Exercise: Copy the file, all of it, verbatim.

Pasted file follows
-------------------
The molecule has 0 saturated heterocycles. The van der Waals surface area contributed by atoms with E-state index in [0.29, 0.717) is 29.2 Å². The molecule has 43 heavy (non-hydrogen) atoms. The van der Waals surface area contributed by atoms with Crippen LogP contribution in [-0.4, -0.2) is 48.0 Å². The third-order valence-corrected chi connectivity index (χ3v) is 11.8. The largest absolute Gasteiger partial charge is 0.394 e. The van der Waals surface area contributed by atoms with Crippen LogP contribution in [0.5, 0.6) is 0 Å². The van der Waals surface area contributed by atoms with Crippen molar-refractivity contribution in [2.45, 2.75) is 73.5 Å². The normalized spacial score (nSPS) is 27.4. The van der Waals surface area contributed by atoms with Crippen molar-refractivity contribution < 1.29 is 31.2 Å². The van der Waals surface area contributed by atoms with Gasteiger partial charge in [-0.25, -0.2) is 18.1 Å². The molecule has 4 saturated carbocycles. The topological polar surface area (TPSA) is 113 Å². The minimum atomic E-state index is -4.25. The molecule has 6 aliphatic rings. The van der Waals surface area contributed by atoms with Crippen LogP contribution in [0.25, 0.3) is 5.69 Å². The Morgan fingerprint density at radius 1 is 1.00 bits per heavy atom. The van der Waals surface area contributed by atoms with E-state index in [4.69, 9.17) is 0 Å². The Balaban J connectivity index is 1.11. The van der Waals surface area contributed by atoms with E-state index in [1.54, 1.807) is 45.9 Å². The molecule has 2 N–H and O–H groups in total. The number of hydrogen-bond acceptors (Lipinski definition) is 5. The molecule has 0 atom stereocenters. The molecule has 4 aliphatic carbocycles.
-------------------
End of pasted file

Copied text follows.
The molecule has 0 saturated heterocycles. The van der Waals surface area contributed by atoms with E-state index in [0.29, 0.717) is 29.2 Å². The molecule has 43 heavy (non-hydrogen) atoms. The van der Waals surface area contributed by atoms with Crippen LogP contribution in [-0.4, -0.2) is 48.0 Å². The third-order valence-corrected chi connectivity index (χ3v) is 11.8. The largest absolute Gasteiger partial charge is 0.394 e. The van der Waals surface area contributed by atoms with Crippen LogP contribution in [0.5, 0.6) is 0 Å². The van der Waals surface area contributed by atoms with Crippen molar-refractivity contribution in [2.45, 2.75) is 73.5 Å². The normalized spacial score (nSPS) is 27.4. The van der Waals surface area contributed by atoms with Crippen molar-refractivity contribution < 1.29 is 31.2 Å². The van der Waals surface area contributed by atoms with Gasteiger partial charge in [-0.25, -0.2) is 18.1 Å². The molecule has 4 saturated carbocycles. The topological polar surface area (TPSA) is 113 Å². The minimum atomic E-state index is -4.25. The molecule has 6 aliphatic rings. The van der Waals surface area contributed by atoms with Crippen LogP contribution in [0.25, 0.3) is 5.69 Å². The Morgan fingerprint density at radius 1 is 1.00 bits per heavy atom. The van der Waals surface area contributed by atoms with E-state index in [4.69, 9.17) is 0 Å². The Balaban J connectivity index is 1.11. The van der Waals surface area contributed by atoms with E-state index in [1.54, 1.807) is 45.9 Å². The molecule has 2 N–H and O–H groups in total. The number of hydrogen-bond acceptors (Lipinski definition) is 5. The molecule has 0 atom stereocenters. The molecule has 4 aliphatic carbocycles.